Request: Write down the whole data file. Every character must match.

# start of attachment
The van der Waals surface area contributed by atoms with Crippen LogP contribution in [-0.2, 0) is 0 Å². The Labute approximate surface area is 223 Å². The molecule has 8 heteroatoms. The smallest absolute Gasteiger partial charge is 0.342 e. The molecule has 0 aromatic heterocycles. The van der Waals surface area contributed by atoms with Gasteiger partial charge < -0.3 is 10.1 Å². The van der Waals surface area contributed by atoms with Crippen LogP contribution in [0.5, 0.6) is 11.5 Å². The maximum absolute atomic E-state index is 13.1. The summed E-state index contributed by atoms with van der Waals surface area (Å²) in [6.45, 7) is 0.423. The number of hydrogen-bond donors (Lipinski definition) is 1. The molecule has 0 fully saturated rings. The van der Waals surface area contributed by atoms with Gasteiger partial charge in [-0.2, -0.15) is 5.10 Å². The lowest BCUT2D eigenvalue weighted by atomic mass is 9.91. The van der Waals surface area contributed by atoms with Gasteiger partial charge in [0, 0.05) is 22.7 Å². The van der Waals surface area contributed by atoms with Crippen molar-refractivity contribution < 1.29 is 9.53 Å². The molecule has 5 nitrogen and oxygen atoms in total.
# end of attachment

The van der Waals surface area contributed by atoms with Crippen LogP contribution in [-0.2, 0) is 0 Å². The Labute approximate surface area is 223 Å². The molecule has 8 heteroatoms. The smallest absolute Gasteiger partial charge is 0.342 e. The molecule has 0 aromatic heterocycles. The van der Waals surface area contributed by atoms with Gasteiger partial charge < -0.3 is 10.1 Å². The van der Waals surface area contributed by atoms with Crippen LogP contribution in [0.5, 0.6) is 11.5 Å². The maximum absolute atomic E-state index is 13.1. The summed E-state index contributed by atoms with van der Waals surface area (Å²) in [6.45, 7) is 0.423. The number of hydrogen-bond donors (Lipinski definition) is 1. The molecule has 0 fully saturated rings. The van der Waals surface area contributed by atoms with Gasteiger partial charge in [-0.2, -0.15) is 5.10 Å². The lowest BCUT2D eigenvalue weighted by atomic mass is 9.91. The van der Waals surface area contributed by atoms with Gasteiger partial charge in [0, 0.05) is 22.7 Å². The van der Waals surface area contributed by atoms with Crippen molar-refractivity contribution < 1.29 is 9.53 Å². The molecule has 5 nitrogen and oxygen atoms in total.